Naloxone can save lives in schools



naloxone
Illustration by Savannah Donald/Staff Illustrator



Katie 41

Katie Kyle
Opinion Columnist
katiek11@uab.edu


 Alabama has never been known for having progressive policies, but the Alabama Department of Education and the Department of Public Health are among the first to fight the opioid epidemic in public schools.  

One of the first of its kind, a new training program will allow school administrators and coaches to give the life-saving drug naloxone to students experiencing overdose. Naloxone, which is better known by its brand name Narcan, immediately reverses the effects of an opioid overdose by blocking the opioids in the body.  It is already used by Alabama first responders in emergencies, thanks to the generous donation by its manufacturer Kaléo, back in May 2018. Since then, it has saved 15 lives, according to WSFA. Kaléo is now offering to make a larger donation of the drug, this time to all Alabama public schools who undergo training on how to properly administer it. 

Many oppose the program, arguing that it condones drug use and enables young people to do them at school. Others are concerned about the cost of the program, or even the negative side effects of the drug. Some say that coaches are not as qualified to administer the drug as school nurses. But the program is a bold move in the right direction for the state of Alabama. It is not mandatory and comes at no cost to taxpayers. The drug has little or no effect if given to someone without opioids in their system, so no one will be harmed if they receive it unintentionally.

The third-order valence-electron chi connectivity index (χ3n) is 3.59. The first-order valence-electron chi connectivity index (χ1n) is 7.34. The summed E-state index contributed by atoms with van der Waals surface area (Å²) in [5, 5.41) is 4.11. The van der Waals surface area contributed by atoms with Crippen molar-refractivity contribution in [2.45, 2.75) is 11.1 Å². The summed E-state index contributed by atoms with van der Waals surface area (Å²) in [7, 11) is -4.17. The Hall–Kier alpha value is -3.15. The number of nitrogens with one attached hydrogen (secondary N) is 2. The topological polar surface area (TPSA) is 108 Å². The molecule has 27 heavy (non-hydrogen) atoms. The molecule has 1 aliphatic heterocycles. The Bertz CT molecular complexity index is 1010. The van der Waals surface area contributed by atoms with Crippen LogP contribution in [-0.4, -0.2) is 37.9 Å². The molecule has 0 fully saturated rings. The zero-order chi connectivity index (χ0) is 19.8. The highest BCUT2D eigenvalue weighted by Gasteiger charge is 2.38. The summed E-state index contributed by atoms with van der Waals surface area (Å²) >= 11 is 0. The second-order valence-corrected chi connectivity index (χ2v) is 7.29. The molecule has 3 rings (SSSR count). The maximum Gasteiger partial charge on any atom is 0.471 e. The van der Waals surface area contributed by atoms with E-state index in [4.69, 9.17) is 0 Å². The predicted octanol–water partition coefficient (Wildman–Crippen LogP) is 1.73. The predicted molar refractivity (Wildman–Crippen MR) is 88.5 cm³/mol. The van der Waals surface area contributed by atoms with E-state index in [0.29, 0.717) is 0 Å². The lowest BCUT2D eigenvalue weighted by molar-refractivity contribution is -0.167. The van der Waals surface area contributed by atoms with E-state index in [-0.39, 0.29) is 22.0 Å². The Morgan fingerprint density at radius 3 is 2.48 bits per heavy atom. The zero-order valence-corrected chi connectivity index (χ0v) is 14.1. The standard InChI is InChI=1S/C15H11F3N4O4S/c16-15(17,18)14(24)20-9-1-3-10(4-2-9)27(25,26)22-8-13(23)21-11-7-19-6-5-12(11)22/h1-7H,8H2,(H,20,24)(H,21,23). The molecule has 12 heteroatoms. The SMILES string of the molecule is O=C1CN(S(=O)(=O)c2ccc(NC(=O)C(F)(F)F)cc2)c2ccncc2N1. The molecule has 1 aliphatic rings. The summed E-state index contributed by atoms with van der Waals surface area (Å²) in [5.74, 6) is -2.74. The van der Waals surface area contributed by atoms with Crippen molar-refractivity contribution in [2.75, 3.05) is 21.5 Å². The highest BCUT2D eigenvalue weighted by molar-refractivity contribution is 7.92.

Not all overdoses occur between the hours of 8 a.m. and 3 p.m., when a nurse would be at school. Coaches work after hours and on weekends and are at school for every game and sporting event.  It makes sense that they have the drug to reverse an opioid overdose, since they have a greater opportunity to save the lives of not only the students, but their friends, families, and fans, who are attending a game as well. The program couldn’t come soon enough.

Alabama ranked highest in the number of prescriptions written for opioid pain reliever medications, with a whopping 107.2 prescriptions per 100 persons in 2017, according to the Centers for Disease Control (CDC).  And that’s just the start. According to the CDC, opioids were involved in 47,600 overdose deaths across the nation in 2017, with 835 of those deaths occurring in Alabama. 

All in all, I am in favor of having naloxone in public schools, and I fully support the program for training coaches and administrators to provide it. While many sit squabbling about unfounded objections, the opioid epidemic continues to claim more lives by the day. It is time for us to take proactive measures in saving lives. I am proud of our state for being among the first to take this strong and progressive action.

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